In the heart of south Mumbai stands the historic Liberty cinema, which in its glory days attracted the city’s elite in droves as they flocked to see the latest Bollywood releases.
Housed in an impressive art deco building, with interiors of thick red carpets and teak and cedar wood, the cinema, which first opened in 1949, stopped regular screening of Hindi films in October 2012.
As a cinema with a single screen, it is one of the victims in Mumbai, and wider India, of the rise of modern multiplex venues in the country, making it increasingly difficult for them to survive.
“With the advent of multiplexes and because of taxation … it has become unviable,” says Nazir Hoosein, 73, the owner of Liberty. His late father, Habib Hoosein, had built the cinema. Single-screen cinemas “are closing down left, right and centre”, he says. “The writing is on the wall. We’ll be all right because we’re changing direction.” Mr Hoosein is passionate about the preservation of the historic venue and he has changed tack to host film festivals, plays and stand-up comedy acts, which he believes will “eventually” make it profitable again.
In its last years as a regular cinema, profitability was unattainable, he explains, as modern multiplex cinemas – with plush seats and a wide range of food on offer, often housed in shopping malls – became the venue of choice for the upmarket cinema-goers it used to attract.
“I can put it to you very simply: my daughter would go to a multiplex; my driver’s daughter would come here because we were charging between 100 (Dh6) to 150 rupees and a multiplex is twice that amount as a minimum,” Mr Hoosein says.
On top of that, high taxes of 45 per cent in the state of Maharashtra are eating into revenues. Multiplexes were given a five-year tax holiday on this duty, Mr Hoosein explains.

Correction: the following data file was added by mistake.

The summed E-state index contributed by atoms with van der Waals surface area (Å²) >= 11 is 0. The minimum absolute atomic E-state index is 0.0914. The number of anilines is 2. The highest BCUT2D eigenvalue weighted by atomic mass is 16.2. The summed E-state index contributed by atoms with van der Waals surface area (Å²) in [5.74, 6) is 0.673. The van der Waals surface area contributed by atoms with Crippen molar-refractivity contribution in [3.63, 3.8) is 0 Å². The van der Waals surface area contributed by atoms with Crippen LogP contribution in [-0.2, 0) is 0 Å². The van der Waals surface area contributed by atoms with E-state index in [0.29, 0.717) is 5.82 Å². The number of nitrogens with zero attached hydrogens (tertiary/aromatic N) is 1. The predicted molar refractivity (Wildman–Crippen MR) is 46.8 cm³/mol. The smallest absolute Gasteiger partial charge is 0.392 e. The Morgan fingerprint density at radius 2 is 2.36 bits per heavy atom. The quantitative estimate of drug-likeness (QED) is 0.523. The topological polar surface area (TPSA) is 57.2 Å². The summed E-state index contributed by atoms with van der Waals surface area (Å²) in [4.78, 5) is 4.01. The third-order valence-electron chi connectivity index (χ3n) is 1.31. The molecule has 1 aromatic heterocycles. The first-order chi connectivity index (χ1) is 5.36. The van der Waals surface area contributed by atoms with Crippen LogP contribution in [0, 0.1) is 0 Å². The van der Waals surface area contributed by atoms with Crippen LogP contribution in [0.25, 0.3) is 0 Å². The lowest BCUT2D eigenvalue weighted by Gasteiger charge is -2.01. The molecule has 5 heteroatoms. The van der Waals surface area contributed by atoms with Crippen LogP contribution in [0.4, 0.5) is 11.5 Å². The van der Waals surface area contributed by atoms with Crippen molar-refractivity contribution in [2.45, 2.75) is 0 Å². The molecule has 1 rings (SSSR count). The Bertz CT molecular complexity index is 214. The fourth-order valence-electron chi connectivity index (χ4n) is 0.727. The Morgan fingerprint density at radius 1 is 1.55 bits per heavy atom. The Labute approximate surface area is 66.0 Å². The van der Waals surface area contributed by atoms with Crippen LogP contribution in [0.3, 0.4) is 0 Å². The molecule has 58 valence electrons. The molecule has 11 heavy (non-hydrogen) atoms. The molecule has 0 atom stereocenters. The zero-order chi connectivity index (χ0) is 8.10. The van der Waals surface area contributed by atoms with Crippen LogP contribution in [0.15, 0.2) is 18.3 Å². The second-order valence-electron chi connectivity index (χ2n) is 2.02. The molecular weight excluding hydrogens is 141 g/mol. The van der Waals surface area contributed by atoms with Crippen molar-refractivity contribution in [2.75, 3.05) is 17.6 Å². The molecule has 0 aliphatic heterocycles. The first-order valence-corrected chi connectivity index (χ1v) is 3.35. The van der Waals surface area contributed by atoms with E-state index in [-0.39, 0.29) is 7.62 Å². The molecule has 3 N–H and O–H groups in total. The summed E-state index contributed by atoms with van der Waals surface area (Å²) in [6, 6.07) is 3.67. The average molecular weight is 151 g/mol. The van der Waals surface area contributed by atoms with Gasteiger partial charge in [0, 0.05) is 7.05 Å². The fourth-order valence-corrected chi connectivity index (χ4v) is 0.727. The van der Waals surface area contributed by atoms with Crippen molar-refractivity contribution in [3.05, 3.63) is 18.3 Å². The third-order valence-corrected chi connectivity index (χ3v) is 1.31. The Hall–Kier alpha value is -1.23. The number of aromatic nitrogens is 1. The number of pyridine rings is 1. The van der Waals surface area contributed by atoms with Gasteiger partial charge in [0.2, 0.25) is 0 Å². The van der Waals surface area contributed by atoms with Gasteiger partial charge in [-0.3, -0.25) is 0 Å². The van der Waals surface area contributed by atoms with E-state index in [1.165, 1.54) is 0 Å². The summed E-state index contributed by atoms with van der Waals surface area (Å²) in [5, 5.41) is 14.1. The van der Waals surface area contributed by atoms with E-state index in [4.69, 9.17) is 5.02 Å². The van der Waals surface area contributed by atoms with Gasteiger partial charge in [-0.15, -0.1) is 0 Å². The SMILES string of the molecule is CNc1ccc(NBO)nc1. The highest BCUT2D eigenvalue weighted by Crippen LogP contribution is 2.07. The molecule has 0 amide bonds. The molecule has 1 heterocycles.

“In this day and age, 45 per cent is too high because it’s 45 per cent of your turnover. What’s left goes to the man who made the film, it goes to the man who distributes the film, and it goes to the person like me who exhibits the film, so what we got at the end of the day was a peanut, and this is an expensive cinema to maintain.”
Figures from the Film Federation of India published show that the number of single-screen cinemas in the country fell from 13,000 to about 10,000 over a five-period to 2012. They are continuing to shut down.
“Single screens continue to face challenging times with many shutting down in 2013,” according to a recent report by KPMG and the Federation of Indian Chambers of Commerce and Industry. “Players are making attempts to compete with multiplexes by improving the movie-watching experience. Most players are making renovations around improving technology systems, seating and air conditioning, parking spaces, quality of food and beverages.”
Just a few weeks ago, the New Empire cinema, another historic Art Deco showcase in Mumbai, closed down because of dwindling business and heavy losses.